4. Discussion

Trypanosoma cruzi is a parasite with a high intraspecific variability, but despite of this, a series of characteristics was listed by Barreto and Ribeiro (1979) as being determinants for new isolates to be considered belonging to this species. This parasite grows easily in several conventional culture media, such as NNN, LIT and others at about 27 °C and also in many types of cell culture media, with maximum growth evident between days 14 and 18 ( Wynne de Martini et al., 1980 ). Growth curves and morphological characteristics can vary among samples. Studies on mice, indicated that the CL, FL, MR strains can show amastigote aggregates in the early stages, followed flagellated forms, while the Y and Berenice strains rarely give rise to amastigotes, only showing epimastigotes and rosette forms ( Amaral et al., 1975 ). Mello et al. (1980) studying growth and differentiation in vitro in LIT of T. cruzi strains isolated from wild animals verified that the four strains studied presented distinct behaviors. Strains such as the CL, FL and MR show predominance of broad forms (stout), which initially present fine forms (as found in Y and Berenice strains) tend to maintain their form without showing amastigotes ( Schaub, 1989 ). However, our in vitro results indicated a strong heterogeneity between samples from the same culture medium and under the same experimental conditions.

The highest rates of differentiation were observed between the 10th and the 20 th days for SMM1 and, SMM36 (> 90%), and on the 20th day for SMM98 (>70%). Cell differentiation in SMM36 and SMM98 (i.e., samples that were observed until the 40 th day) showed the highest rates of metacyclogenesis with more than 40% after days 33 and 37, respectively. Cell differentiation of samples was due to the transformation of forms found in the culture medium. Analysis of differentiation revealed that parasite forms in different samples underwent different modifications. Considering that two of the analyzed samples came from the same location, these results demonstrate variation in behavior that is consistent with the observations proposed by Martínez-Díaz et al. (2001) . Studies conducted by Ballesteros-Rodea et al. (2012) , showed differences in growth curves among different sample types, a result also observed by Barr et al. (1990) . The authors analyzed isolate parameters and found heterogeneity among samples isolated from dog, opossum, and armadillo. Growth curves in LIT medium from dog isolate began the exponential growth phase on day 3, then increased markedly until day 12 (5.0 x 107 parasites/ml), with a stationary phase of six days and subsequent gradual decline. Sylvatic samples entered in the exponential growth phase between days 6 and 9, peaking at the day 18 and rapidly declining after 21 days. The armadillo sample growth curve was slightly greater than in the dog sample, but the opossum sample had the highest at 6.0 x 107parasites/ml. Similar results were also observed by Gomes et al. (2003) , in which metacyclogenesis rates if used in M16 medium, whereas using the LIT medium, these rates had become much reduced by about 0.8 to 12.2%. This demonstrates specific characteristics in biological samples from T. cruzi, from chronic Chagas patients from the State of Paraná, Brazil when cultured in M16.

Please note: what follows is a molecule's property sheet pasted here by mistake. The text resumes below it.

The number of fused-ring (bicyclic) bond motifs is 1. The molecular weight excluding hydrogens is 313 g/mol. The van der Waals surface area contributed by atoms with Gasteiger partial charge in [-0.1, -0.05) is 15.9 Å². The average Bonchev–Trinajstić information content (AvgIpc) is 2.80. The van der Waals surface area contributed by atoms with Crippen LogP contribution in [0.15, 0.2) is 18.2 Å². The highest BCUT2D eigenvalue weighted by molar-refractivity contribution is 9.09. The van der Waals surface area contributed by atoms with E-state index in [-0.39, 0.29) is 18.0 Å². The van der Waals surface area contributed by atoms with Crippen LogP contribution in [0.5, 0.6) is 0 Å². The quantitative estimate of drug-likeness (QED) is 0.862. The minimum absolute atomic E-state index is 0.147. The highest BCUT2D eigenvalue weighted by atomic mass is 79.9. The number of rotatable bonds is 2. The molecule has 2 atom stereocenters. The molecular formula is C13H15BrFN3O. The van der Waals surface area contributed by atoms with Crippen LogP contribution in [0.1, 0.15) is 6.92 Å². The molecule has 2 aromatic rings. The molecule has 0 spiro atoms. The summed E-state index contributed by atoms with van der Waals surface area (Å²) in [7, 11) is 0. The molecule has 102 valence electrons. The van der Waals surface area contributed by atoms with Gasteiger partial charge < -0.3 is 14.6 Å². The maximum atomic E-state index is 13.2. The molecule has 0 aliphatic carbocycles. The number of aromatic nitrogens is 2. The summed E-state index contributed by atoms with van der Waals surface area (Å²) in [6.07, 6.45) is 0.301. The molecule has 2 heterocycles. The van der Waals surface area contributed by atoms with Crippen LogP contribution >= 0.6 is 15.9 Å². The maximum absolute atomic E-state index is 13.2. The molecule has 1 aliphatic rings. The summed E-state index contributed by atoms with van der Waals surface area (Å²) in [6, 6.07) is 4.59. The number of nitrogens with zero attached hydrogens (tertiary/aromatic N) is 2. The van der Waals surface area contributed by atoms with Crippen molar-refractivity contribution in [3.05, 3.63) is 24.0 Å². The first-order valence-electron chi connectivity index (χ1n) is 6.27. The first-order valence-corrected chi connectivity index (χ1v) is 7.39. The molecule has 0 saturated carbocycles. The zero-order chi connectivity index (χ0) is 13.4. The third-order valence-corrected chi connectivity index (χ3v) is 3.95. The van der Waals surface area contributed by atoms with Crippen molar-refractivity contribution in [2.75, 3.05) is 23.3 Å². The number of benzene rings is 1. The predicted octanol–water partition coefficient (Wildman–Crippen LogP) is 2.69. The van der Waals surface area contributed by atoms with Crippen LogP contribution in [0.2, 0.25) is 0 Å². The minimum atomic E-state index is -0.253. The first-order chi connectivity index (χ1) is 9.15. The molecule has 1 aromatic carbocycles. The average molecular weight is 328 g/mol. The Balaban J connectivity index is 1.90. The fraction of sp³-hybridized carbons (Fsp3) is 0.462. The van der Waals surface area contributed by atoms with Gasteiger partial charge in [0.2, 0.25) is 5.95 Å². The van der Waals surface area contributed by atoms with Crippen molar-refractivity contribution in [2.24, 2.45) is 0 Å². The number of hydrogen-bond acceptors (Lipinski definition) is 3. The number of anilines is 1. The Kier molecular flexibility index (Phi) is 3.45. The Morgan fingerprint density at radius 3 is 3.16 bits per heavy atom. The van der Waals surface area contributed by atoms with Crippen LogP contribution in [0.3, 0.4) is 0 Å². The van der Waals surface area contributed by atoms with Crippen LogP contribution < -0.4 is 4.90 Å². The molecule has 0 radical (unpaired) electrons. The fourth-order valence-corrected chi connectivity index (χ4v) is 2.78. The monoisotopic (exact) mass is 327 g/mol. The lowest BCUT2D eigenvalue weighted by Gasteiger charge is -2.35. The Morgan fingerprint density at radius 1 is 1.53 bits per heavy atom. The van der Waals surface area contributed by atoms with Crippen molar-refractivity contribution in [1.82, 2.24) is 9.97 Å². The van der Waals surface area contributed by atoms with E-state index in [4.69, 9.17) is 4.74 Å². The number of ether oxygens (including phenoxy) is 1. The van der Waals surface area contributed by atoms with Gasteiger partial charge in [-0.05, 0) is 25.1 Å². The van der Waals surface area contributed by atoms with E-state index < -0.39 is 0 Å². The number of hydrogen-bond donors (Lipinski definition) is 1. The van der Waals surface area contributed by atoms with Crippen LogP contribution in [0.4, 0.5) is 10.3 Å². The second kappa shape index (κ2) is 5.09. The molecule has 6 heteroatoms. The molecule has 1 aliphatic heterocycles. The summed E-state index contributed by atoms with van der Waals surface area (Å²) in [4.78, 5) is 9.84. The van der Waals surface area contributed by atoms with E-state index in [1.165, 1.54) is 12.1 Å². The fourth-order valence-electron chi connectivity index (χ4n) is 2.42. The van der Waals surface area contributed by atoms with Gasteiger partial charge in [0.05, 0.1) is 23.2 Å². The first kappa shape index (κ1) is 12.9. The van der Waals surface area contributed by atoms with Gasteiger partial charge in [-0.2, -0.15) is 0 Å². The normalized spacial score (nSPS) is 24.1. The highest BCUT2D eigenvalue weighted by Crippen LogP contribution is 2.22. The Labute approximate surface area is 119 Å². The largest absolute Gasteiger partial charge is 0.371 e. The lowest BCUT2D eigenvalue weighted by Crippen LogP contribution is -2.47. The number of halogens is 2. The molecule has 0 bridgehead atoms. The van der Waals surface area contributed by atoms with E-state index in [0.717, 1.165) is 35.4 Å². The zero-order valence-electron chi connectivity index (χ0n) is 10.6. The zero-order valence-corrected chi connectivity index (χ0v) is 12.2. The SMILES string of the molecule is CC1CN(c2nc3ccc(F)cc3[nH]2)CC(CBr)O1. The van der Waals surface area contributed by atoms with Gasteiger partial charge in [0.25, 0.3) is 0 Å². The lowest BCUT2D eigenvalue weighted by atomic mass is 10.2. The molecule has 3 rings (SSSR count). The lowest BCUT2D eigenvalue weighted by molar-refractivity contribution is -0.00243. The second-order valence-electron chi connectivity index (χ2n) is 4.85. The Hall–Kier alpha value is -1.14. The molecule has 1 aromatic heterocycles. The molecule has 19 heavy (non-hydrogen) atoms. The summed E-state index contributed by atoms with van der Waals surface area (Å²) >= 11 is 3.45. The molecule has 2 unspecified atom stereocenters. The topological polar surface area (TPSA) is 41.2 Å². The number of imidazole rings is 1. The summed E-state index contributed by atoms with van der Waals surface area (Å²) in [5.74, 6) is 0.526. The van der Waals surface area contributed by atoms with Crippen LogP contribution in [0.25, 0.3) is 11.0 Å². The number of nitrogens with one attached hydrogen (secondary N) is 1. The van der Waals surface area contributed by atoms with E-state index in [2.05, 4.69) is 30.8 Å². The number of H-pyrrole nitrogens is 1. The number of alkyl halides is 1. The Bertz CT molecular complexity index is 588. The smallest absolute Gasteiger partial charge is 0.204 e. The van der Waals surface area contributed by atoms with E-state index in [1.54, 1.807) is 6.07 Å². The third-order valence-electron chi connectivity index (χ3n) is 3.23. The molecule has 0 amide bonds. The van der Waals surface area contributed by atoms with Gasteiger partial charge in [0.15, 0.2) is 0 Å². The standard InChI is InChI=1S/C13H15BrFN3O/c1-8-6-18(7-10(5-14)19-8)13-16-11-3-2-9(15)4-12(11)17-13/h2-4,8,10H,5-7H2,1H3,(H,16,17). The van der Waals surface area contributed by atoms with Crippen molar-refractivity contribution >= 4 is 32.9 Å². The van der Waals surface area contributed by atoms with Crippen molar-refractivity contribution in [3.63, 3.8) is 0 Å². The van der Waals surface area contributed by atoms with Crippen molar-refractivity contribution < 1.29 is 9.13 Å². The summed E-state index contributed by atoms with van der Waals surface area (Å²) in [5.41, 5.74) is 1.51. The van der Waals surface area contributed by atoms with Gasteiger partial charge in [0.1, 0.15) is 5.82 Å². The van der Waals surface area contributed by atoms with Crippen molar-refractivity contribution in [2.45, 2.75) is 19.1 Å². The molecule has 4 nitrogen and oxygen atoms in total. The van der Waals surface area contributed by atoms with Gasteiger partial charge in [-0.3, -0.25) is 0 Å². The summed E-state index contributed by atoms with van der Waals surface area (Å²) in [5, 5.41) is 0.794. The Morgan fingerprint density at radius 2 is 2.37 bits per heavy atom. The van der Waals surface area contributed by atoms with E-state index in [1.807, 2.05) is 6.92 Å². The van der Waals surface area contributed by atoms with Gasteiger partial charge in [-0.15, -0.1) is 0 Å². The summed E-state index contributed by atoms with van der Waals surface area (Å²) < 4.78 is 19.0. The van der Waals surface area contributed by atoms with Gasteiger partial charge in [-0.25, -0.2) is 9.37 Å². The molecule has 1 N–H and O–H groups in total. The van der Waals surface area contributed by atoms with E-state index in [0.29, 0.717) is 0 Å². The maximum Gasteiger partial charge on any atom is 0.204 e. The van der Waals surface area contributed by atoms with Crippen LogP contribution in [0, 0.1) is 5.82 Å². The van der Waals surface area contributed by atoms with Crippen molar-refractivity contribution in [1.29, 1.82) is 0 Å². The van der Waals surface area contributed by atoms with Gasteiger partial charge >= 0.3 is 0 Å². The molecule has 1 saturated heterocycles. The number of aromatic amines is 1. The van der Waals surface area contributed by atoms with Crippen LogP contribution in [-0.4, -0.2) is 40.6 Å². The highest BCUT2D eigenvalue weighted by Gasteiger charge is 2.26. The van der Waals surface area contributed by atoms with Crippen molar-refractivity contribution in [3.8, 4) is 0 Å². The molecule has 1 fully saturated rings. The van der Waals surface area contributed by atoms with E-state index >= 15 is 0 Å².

Castellani et al. (1967) indicated that the final differentiation of epimastigotes and metacyclic trypomastigotes, as well as forming of rosettes during development, are the result of metacyclogenesis. The Y strain develops an intense metacyclogenesis process after 48 hours of culture in LIT – HIL medium, replacing liver infusion by canine heart infusion and tryptose by hydrolyze albumin. Bonaldo et al. (1988) showed that T. cruzi epimastigotes adhere to culture flasks prior to metacyclic differentiation, suggesting that adhesion to the substrate is an important stimulus for the cellular differentiation process. The importance of adhering for multiplication and differentiation of epimastigotes of T. cruzi and other trypanosomatids has been extensively studied over the years, and many theories were formulated in order to establish the factors that regulate this phenomenon. These results are in agreement with the observations proposed by Edelman (1985) in that the morphogenic process of different higher eukaryotic cells is preceded by cell-to-cell adhesion.

This study also demonstrates the importance of the morphometric analysis as taxonomic tool for identification of T. cruzi, taking into account the gap for this type of study. This parasite has been described as a monotypic species, and studies of populations from different origins have demonstrated heterogeneity in relation to the morphology of blood forms, virulence, pathogenicity, and susceptibility to vertebrate host cells ( Brener, 1969 ).

Morphological analysis via SEM in pre-established culture showed significant morphological differences among parasites throughout the time period examined.